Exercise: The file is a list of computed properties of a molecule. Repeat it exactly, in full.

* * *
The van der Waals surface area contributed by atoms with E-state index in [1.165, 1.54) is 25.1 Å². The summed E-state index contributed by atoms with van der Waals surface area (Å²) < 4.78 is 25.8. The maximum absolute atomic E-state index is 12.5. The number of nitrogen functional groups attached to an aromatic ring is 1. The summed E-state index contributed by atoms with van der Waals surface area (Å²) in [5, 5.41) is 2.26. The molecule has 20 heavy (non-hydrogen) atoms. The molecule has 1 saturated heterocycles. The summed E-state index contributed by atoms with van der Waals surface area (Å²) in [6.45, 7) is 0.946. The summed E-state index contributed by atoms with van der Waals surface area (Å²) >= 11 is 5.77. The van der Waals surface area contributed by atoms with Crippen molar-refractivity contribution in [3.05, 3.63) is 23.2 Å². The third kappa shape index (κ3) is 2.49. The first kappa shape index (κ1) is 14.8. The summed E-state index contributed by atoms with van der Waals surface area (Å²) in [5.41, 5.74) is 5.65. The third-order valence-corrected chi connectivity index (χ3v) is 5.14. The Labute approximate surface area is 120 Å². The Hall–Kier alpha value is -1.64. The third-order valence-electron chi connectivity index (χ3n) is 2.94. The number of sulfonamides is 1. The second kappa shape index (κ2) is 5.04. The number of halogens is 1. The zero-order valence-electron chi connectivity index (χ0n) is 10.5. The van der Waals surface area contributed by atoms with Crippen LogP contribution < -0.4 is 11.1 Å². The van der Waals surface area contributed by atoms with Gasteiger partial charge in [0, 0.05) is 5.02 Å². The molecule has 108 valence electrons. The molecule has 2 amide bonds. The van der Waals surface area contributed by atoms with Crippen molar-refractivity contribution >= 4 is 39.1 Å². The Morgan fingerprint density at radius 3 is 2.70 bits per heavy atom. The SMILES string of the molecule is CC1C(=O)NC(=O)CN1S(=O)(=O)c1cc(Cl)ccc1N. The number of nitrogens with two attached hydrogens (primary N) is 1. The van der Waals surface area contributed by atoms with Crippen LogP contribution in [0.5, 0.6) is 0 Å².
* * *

The van der Waals surface area contributed by atoms with E-state index in [1.165, 1.54) is 25.1 Å². The summed E-state index contributed by atoms with van der Waals surface area (Å²) < 4.78 is 25.8. The maximum absolute atomic E-state index is 12.5. The number of nitrogen functional groups attached to an aromatic ring is 1. The summed E-state index contributed by atoms with van der Waals surface area (Å²) in [5, 5.41) is 2.26. The molecule has 20 heavy (non-hydrogen) atoms. The molecule has 1 saturated heterocycles. The summed E-state index contributed by atoms with van der Waals surface area (Å²) in [6.45, 7) is 0.946. The summed E-state index contributed by atoms with van der Waals surface area (Å²) >= 11 is 5.77. The van der Waals surface area contributed by atoms with Crippen molar-refractivity contribution in [3.05, 3.63) is 23.2 Å². The third kappa shape index (κ3) is 2.49. The first kappa shape index (κ1) is 14.8. The summed E-state index contributed by atoms with van der Waals surface area (Å²) in [5.41, 5.74) is 5.65. The third-order valence-corrected chi connectivity index (χ3v) is 5.14. The Labute approximate surface area is 120 Å². The Hall–Kier alpha value is -1.64. The third-order valence-electron chi connectivity index (χ3n) is 2.94. The number of sulfonamides is 1. The second kappa shape index (κ2) is 5.04. The number of halogens is 1. The zero-order valence-electron chi connectivity index (χ0n) is 10.5. The van der Waals surface area contributed by atoms with Crippen LogP contribution < -0.4 is 11.1 Å². The van der Waals surface area contributed by atoms with Gasteiger partial charge in [0, 0.05) is 5.02 Å². The molecule has 108 valence electrons. The molecule has 2 amide bonds. The van der Waals surface area contributed by atoms with Crippen molar-refractivity contribution >= 4 is 39.1 Å². The Morgan fingerprint density at radius 3 is 2.70 bits per heavy atom. The SMILES string of the molecule is CC1C(=O)NC(=O)CN1S(=O)(=O)c1cc(Cl)ccc1N. The number of nitrogens with two attached hydrogens (primary N) is 1. The van der Waals surface area contributed by atoms with Crippen LogP contribution in [0.5, 0.6) is 0 Å².